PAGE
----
In order to best understand the secular academic thought that arose during the Harlem Renaissance period, Powers argues, readers must first understand the religious contexts from which it grew. By illustrating how religion informed the New Negro movement, and through his analysis of a range of texts, Powers delineates the ways in which New Negro writers of the early twentieth century sought to loosen the grip of Christianity on the racial imagination, thereby clearing a space for their own cultural work—and for the development of a secular African American intelligentsia generally.
In addition to his examination of well-known authors, including W. E. B. Du Bois, Langston Hughes, and Zora Neale Hurston, Powers also offers an illuminating perspective on lesser-known figures, including Reverdy Ransom and Frederick Cullen. In his exploration of the role of race and religion at the time, Powers employs an intersectional approach to religion and gender, and especially masculinity, that sets the discussion on fertile new ground.
Goodbye Christ? answers the call for a body of work that considers religion as a relevant precursor to the secular intelligentsia that grew during the Harlem Renaissance in the early 1900s. By offering a complete look at the tensions that arose between churches and Harlem Renaissance writers and artists, readers can gain a better understanding of the work that Harlem Renaissance writers undertook during the early decades of the twentieth century.
Challenging the prevailing belief that Mark Twain’s position on religion hovered somewhere between skepticism and outright heresy, Lawrence Berkove and Joseph Csicsila marshal biographical details of Twain’s life alongside close readings of his work to explore the religious faith of America’s most beloved writer and humorist. They conclude not only that religion was an important factor in Twain’s life but also that the popular conception of Twain as agnostic, atheist, or apostate is simply wrong.
Heretical Fictions is the first full-length study to assess the importance of Twain’s heretical Calvinism as the foundation of his major works, bringing to light important thematic ties that connect the author’s early work to his high period and from there to his late work. Berkove and Csicsila set forth the main elements of Twain’s “countertheological” interpretation of Calvinism and analyze in detail the way it shapes five of his major books—Roughing It, The Adventures of Tom Sawyer, Adventures of Huckleberry Finn, A Connecticut Yankee in King Arthur's Court, and No. 44, The Mysterious Stranger—as well as some of his major short stories. The result is a ground-breaking and unconventional portrait of a seminal figure in American letters.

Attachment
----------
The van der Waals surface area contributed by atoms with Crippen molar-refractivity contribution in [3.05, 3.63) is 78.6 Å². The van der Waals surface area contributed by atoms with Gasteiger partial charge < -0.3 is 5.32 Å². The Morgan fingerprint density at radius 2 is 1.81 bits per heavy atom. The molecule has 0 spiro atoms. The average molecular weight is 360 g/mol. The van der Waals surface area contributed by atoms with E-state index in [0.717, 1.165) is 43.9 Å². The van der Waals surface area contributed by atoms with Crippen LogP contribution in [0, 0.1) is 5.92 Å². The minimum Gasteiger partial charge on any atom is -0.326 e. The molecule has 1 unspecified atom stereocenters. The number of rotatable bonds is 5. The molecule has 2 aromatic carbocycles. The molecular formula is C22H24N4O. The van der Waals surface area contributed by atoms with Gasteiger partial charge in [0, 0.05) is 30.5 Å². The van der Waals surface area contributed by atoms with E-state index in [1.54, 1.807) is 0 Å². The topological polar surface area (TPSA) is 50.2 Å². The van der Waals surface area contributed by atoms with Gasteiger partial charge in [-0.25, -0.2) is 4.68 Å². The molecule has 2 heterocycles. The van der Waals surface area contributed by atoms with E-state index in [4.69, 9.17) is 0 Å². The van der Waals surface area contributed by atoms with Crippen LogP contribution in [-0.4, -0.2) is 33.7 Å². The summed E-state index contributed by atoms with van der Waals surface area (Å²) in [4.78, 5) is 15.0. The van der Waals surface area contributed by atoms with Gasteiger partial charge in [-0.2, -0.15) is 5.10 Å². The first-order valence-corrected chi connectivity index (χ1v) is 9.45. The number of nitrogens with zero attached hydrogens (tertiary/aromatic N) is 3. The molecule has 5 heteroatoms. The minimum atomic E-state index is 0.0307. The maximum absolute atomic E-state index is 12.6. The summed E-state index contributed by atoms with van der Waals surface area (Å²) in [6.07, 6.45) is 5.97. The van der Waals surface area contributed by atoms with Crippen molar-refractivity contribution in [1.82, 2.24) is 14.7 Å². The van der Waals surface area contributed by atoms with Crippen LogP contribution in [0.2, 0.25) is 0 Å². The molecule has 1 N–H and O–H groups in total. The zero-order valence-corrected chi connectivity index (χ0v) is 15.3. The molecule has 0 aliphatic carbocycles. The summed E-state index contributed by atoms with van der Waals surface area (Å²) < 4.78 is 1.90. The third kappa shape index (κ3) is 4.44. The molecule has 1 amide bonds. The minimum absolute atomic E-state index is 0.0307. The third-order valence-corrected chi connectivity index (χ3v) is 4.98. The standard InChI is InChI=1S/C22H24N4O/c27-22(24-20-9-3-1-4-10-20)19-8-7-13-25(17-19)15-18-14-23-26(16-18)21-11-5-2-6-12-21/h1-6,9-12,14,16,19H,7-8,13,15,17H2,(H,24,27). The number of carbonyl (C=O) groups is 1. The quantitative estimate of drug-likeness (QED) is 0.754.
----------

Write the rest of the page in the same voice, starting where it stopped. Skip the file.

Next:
In Search of the Sacred Book studies the artistic incorporation of religious concepts such as prophecy, eternity, and the afterlife in the contemporary Latin American novel. It departs from sociopolitical readings by noting the continued relevance of religion in Latin American life and culture, despite modernity’s powerful secularizing influence. Analyzing Jorge Luis Borges’s secularized “narrative theology” in his essays and short stories, the book follows the development of the Latin American novel from the early twentieth century until today by examining the attempts of major novelists, from María Luisa Bombal, Alejo Carpentier, and Juan Rulfo, to Julio Cortázar, Gabriel García Márquez, and José Lezama Lima, to “sacralize” the novel by incorporating traits present in the sacred texts of many religions. It concludes with a view of the “desacralization” of the novel by more recent authors, from Elena Poniatowska and Fernando Vallejo to Roberto Bolaño.
James Baldwin’s relationship with black Christianity, and especially his rejection of it, exposes the anatomy of a religious heritage that has not been wrestled with sufficiently in black theological and religious studies. In James Baldwin’s God: Sex, Hope, and Crisis in Black Holiness Culture, Clarence hardy demonstrates that Baldwin is important not only for the ways he is connected to black religious culture, but also for the ways he chooses to disconnect himself from it. Despite Baldwin’s view that black religious expression harbors a sensibility that is often vengeful and that its actual content is composed of illusory promises and empty theatrics, he remains captive to its energies, rhythms, languages, and themes. Baldwin is forced, on occasion, to acknowledge that the religious fervor he saw as an adolescent was not simply an expression of repressed sexual tension but also a sign of the irrepressible vigor and dignified humanity of black life. Hardy’s reading of Baldwin’s texts, with its goal of understanding Baldwin’s attitude toward a religion that revolves around an uncaring God in the face of black suffering, provides provocative reading for scholars of religion, literature, and history.
The Author: Clarence Hardy is an assistant professor of religion at Dartmouth College. His articles have appeared in the Journal of Religion and Christianity and Crisis.
Taking King Lear as her central text, Judy Kronenfeld seriously questions the critical assumptions of much of today’s most fashionable Shakespeare scholarship. Charting a new course beyond both New Historicist and deconstructionist critics, she suggests a theory of language and interpretation that provides essential historical and linguistic contexts for the key terms and concepts of the play. Opening the play up to the implications of these contexts and this interpretive theory, she reveals much about Lear, English Reformation religious culture, and the state of contemporary criticism.